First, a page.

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'Not in my hands': Manipur CM N Biren Singh on rumours of his quitting after BJP's Lok Sabha poll rout
Photo courtesy: X/@NBirenSingh

'Not in my hands': Manipur CM N Biren Singh on rumours of his quitting after BJP's Lok Sabha poll rout

| @indiablooms | 29 Jun 2024, 11:09 am

Imphal/IBNS: Manipur Chief Minister N Biren Singh has said the decision to continue or quit is not in his hands, in the backdrop of the rumours about the Bharatiya Janata Party (BJP) leadership change in the crisis-hit northeastern state, media reports said.

Singh told NDTV, "Staying on as Chief Minister or resigning is not in my hands."

His words come as the BJP is rumoured to be mulling the appointment of a new Chief Minister in the state after the saffron camp lost both Lok Sabha seats to Congress in 2024.

Singh attributed the defeat to the crisis surrounding the ethnic clashes prevailing in the state but maintained the party got the desired votes in the Lok Sabha elections.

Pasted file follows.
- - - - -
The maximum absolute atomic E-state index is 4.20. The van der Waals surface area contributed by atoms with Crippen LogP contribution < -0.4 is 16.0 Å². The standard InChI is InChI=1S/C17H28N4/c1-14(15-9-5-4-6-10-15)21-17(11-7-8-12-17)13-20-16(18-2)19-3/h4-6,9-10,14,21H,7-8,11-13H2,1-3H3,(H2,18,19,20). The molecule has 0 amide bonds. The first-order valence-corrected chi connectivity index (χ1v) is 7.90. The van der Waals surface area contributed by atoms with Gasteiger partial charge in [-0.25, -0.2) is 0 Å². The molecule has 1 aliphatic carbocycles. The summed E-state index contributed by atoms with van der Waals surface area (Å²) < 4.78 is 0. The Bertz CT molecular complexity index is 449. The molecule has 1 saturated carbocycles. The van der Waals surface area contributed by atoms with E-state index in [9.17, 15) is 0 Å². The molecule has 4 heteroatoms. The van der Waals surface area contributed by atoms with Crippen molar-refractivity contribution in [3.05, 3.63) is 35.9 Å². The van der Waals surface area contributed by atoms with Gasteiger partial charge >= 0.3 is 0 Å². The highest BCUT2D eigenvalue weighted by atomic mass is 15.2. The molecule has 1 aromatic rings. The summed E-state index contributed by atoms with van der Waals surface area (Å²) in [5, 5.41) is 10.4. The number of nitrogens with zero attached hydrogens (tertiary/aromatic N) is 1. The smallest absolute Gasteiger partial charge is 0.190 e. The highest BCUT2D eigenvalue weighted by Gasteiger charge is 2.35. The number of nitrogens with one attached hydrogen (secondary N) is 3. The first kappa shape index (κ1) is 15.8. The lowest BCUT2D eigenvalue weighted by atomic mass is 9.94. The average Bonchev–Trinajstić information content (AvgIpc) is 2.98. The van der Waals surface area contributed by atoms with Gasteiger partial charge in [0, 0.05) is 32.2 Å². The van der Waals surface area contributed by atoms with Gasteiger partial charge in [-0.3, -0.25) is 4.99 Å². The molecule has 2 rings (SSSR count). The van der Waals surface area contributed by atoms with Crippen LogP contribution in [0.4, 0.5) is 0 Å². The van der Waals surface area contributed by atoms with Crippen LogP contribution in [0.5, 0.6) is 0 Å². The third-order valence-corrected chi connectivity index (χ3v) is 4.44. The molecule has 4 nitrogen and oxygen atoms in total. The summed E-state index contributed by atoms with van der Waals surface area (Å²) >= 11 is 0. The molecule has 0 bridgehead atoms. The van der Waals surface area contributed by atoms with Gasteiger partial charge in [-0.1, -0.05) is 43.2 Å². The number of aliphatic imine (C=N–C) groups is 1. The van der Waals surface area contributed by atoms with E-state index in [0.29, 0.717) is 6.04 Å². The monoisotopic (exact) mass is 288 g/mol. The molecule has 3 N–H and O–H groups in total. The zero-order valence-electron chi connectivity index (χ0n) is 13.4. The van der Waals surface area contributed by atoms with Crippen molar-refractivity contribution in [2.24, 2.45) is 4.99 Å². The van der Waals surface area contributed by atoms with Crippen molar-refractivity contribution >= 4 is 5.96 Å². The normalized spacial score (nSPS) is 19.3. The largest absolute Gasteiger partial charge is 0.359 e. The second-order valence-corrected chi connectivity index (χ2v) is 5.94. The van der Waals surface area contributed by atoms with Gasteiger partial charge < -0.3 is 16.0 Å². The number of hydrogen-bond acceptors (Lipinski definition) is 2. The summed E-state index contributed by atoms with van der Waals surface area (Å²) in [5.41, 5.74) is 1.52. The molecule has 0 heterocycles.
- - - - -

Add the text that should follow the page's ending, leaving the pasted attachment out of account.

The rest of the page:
"BJP's vote percentage is not low. What we expected, we got. This time we got more votes than last time but lost due to the rebelling situation," Singh told NDTV.

"I know people are angry with me for our handling of the situation. We accept it. The situation is very complex. We are not fighting with an identified enemy, the Chief Minister added.

More than 200 people died and about 50,000 others displaced after the ethnic clash between the Meiteis and Kukis broke out in Manipur on May 3, 2023.

The outbreak of violence in Manipur can be traced back to the 'Tribal Solidarity March' initiated by the All Tribal Students' Union of Manipur (ATSUM).

The march was organized as a form of protest against the demand to include the Meitei community in the Scheduled Tribe (ST) category, which was prompted by a directive from the Manipur High Court on April 19.

The march served as a catalyst for the subsequent escalation of violence in the region.

Approximately 53 percent of the population in Manipur comprises Meiteis, residing predominantly in the Imphal Valley, while the remaining 40 percent consists of tribal communities such as Kukis, residing primarily in the hill districts surrounding the Valley.

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